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Turn of the Century

In 1902 a station was built in the Derryfield section of the city, at the corner of Weston and Concord streets, remaining unoccupied for two years. A company known as Combination #2 was organized November 1904, with a hose wagon mounted with 2 30-gallon tanks and a 25-gallon chemical tank. In 1908, the name was changed to Hose 4, at which time it was staffed by Captain Alfred Gustafson with two permanent men and six call men. On February 8, 1932, this company was reorganized into Engine Company 10. In 1982 the Company was again reorganized into Engine 10 and Truck 3 with new quarters built on Mammoth Road. The original building is now used for city storage.

The Somerville Street station housing Engine and Truck 7 was erected in 1906. Captain James J. Collins was the first Captain when the company was organized on January 11, 1908. The apparatus consisted of a horse- drawn steamer, hook & ladder and a hose wagon. Ladder 7 had the distinction of having the last horse drawn apparatus in the city. A motorized Seagrave pumper and a Robinson aerial were placed in service June 1924. This original station is still the quarters of Engine and Truck 7.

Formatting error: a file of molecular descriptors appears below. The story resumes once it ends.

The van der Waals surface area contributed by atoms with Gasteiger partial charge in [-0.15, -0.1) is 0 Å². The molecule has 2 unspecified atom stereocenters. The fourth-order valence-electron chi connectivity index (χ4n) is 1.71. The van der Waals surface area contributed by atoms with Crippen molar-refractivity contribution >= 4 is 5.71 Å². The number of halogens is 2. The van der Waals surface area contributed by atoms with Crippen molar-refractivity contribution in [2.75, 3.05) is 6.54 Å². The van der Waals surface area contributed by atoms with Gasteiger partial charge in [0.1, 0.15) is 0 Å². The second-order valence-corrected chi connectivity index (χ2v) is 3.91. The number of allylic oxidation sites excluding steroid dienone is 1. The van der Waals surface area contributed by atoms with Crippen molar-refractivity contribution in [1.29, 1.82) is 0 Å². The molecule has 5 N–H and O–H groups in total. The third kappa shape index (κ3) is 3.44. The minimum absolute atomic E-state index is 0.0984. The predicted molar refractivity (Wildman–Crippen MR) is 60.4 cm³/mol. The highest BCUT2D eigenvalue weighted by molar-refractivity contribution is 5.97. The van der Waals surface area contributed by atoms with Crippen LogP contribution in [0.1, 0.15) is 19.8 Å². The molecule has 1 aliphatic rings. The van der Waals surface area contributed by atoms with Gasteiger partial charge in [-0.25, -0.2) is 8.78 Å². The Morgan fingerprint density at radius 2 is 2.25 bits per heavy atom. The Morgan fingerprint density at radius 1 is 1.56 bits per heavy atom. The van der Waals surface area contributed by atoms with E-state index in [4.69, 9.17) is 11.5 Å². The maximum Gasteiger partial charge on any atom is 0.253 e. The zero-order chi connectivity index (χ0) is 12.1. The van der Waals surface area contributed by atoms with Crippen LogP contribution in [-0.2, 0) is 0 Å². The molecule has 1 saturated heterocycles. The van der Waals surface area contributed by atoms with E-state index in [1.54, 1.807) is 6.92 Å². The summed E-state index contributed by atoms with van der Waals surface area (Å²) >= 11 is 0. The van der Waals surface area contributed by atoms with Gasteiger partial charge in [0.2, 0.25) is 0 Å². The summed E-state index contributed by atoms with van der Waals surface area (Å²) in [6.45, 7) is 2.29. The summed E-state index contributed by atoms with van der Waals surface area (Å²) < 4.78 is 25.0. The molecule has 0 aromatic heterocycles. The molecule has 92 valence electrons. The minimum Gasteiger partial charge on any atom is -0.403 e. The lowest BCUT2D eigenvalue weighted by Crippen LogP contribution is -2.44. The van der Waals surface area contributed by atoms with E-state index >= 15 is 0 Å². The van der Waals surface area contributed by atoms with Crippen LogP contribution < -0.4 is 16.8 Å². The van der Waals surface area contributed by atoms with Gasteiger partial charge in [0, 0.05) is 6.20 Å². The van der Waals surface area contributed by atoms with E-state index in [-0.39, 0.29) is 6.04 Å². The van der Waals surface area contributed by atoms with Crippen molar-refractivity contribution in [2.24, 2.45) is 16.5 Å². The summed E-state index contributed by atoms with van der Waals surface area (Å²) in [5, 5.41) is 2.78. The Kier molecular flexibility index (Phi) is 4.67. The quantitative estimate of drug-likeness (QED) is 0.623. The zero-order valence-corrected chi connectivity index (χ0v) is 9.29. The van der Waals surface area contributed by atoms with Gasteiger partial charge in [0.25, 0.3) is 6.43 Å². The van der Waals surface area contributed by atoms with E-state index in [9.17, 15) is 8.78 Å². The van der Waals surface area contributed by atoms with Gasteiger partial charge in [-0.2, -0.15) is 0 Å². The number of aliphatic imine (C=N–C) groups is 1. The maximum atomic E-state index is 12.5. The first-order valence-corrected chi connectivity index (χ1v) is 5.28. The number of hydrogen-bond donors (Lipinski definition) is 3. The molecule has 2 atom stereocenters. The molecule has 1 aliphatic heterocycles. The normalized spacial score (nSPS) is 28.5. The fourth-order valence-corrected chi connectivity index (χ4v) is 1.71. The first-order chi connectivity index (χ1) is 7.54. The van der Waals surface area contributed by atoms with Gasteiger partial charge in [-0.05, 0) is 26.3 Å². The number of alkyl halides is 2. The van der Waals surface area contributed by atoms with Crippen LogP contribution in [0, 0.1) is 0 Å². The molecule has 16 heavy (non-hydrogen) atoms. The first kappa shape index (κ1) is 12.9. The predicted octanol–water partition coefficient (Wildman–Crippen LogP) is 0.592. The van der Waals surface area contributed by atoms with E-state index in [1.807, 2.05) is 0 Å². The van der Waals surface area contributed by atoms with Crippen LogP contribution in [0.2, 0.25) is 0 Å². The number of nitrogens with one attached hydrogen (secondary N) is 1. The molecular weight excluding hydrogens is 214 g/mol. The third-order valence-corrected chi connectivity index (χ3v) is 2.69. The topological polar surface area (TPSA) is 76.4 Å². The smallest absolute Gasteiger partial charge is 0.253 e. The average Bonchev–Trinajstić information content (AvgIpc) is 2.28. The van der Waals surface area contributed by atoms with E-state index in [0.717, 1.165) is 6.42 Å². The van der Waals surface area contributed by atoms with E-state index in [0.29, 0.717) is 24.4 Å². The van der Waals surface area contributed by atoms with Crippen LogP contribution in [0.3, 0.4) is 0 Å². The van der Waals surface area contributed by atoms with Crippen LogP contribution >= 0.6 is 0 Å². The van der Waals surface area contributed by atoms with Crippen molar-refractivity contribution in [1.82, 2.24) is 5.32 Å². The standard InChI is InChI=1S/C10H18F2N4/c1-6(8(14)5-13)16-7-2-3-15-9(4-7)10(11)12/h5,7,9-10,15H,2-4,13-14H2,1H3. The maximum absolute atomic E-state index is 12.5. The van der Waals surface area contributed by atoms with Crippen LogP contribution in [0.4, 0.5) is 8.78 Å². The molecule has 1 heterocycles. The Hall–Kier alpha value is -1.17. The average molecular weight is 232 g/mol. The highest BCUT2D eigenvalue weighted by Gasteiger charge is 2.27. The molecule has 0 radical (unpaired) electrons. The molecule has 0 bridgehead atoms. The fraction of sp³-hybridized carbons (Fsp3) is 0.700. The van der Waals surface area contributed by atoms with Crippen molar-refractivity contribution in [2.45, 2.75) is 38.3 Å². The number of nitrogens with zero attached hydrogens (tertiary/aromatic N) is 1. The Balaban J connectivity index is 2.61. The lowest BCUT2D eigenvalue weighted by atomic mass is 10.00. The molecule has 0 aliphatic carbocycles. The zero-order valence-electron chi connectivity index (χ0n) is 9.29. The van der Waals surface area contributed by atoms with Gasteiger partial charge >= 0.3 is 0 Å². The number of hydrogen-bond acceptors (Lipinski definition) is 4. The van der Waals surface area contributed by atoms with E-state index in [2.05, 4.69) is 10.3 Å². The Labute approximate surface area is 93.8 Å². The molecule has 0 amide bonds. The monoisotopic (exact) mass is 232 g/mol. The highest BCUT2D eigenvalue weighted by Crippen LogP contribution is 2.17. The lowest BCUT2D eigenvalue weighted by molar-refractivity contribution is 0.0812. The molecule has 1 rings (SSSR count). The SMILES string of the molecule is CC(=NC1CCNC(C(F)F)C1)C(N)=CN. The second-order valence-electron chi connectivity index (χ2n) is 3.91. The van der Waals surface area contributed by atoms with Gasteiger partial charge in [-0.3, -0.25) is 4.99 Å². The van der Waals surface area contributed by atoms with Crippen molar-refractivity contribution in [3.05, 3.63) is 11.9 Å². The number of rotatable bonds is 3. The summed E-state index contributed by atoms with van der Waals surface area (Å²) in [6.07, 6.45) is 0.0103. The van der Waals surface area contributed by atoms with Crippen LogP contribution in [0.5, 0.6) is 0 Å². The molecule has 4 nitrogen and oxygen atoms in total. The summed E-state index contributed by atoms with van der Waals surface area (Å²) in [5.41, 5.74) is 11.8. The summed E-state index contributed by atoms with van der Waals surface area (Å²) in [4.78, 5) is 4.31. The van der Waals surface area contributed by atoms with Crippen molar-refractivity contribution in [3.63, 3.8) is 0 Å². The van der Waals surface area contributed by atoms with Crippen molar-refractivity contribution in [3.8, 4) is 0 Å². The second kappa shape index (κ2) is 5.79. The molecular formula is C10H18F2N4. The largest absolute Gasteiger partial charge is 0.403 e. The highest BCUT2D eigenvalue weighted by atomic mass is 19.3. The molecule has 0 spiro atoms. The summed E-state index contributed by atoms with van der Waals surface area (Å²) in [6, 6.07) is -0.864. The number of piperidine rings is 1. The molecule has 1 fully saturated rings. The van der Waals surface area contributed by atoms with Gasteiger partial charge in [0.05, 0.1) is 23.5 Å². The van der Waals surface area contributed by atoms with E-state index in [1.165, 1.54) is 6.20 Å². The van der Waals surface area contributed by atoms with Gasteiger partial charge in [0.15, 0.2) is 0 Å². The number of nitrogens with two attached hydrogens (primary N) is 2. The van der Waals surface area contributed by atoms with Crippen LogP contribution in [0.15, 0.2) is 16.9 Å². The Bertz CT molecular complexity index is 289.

During the period from 1860 through 1924 over 40 horses served the department. On the average it took a year to acclimate and season a green, western horse to the fire service and they normally served ten years. "Molly", entered the fire service in 1888 and served the General Stark Company for 18 years without missing a day of service. "Fanny" never missed a run for 14 years at Hose 2. Her career ended when she injured an ankle while her regular driver, Walter Seaward was on vacation. "Frank" served the department for sixteen years at Amoskeag One. These horses were held in the highest esteem by their drivers as well as the entire department.

In 1912 the first station designed for motorized apparatus was erected on South Main Street corner of McDuffie. An American LaFrance 50 foot service truck was placed in service in 1914, as the company was known as Hook and Ladder 8. In 1938 the city purchased a Maxim Quad and the company was assigned as Ladder 12. The original station is currently used as the quarters of Engine and Truck 2, although an additional apparatus bay has been added.